In the mid-1920s, Connie began building a team to rival the accomplishments of his earlier championship A's teams. In the latter part of the roaring 20s and the early years of the Great Depression, Connie's A's defeated powerful New York Yankee teams that featured Babe Ruth and Lou Gehrig. The Great Depression led Connie to dismantle his team. Once more, the Philadelphia A's went to the bottom of the American League standings.

Connie was unable to build another championship team; the A's did not win another World Series title until the franchise shifted to Oakland. Connie Mack remained as manager of the Philadelphia A's throughout all the last place finishes the franchise endured. No doubt Connie's ownership of the team saved him from the fate that inevitably befalls managers of losing franchises.

Age and infirmity caused Connie to step down as manager after the 1950 season. Shortly thereafter, amid rising debt, the Mack family lost control of the franchise. The team relocated to Kansas City after the 1954 season.

As Connie Mack's career was coming to a close, Vin Scully began an amazing broadcasting career that is still in progress today. Vin attended college at Fordham and worked on the campus FM radio station. After graduation, in search of a broadcasting job, Vin sent his resume to radio stations both near and far from his New York home. Vin's letter writing bore fruit; he was hired as a temporary summer replacement announcer at WTOP in Washington, DC, the same city where Connie Mack made his big league debut in 1886.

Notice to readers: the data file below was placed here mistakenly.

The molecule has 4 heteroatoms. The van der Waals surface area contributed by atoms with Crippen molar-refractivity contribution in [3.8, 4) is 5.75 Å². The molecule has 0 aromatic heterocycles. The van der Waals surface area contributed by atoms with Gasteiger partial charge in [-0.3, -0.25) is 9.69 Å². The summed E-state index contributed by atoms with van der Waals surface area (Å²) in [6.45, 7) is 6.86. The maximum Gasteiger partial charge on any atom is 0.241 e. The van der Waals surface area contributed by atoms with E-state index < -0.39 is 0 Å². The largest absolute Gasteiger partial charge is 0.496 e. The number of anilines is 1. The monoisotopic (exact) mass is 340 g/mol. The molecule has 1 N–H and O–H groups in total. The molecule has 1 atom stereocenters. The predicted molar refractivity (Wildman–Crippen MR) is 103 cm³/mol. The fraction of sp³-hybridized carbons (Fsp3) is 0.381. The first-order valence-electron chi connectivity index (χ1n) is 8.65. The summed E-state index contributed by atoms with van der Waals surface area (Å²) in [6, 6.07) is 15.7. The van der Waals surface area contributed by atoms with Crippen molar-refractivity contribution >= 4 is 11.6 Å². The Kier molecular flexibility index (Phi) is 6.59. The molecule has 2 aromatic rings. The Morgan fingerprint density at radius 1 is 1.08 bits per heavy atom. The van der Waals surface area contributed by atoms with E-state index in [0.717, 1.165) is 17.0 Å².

Vin has said that going from a college FM station to an on-air job with the CBS affiliate in the Nation's Capitol was like going from the campus to the big leagues. Vin's stay in the big league atmosphere of WTOP was short lived; the management at WTOP told him that though they liked his work, they had no permanent job for him. Vin left Washington with vague promises of possible future employment at WTOP, but when he returned to his New York home he had no broadcasting job.

Vin's career took off after a meeting with Red Barber, who would become his mentor. Red hired Vin for a radio broadcast of a college football game in Boston for the CBS football roundup show. In a 1982 radio interview, Barber told Larry King about the circumstances that led to Vin being hired by the Dodgers (thanks to Jon Weisman for permission to quote from his transcription):

I was out at the end of the football season, doing a California-Stanford football game. And at halftime, the engineer handed me a note and said, "Ernie Harwell has joined Russ Hodges at the Polo Grounds. So flying back to New York, I kept thinking, "Who are we gonna get? Who are we gonna get for the third man?" Then I said, "That red-headed fellow that went up to Boston did a good job." So I sent for him, and talked to him for a bit. And then I said, "Would you be interested?"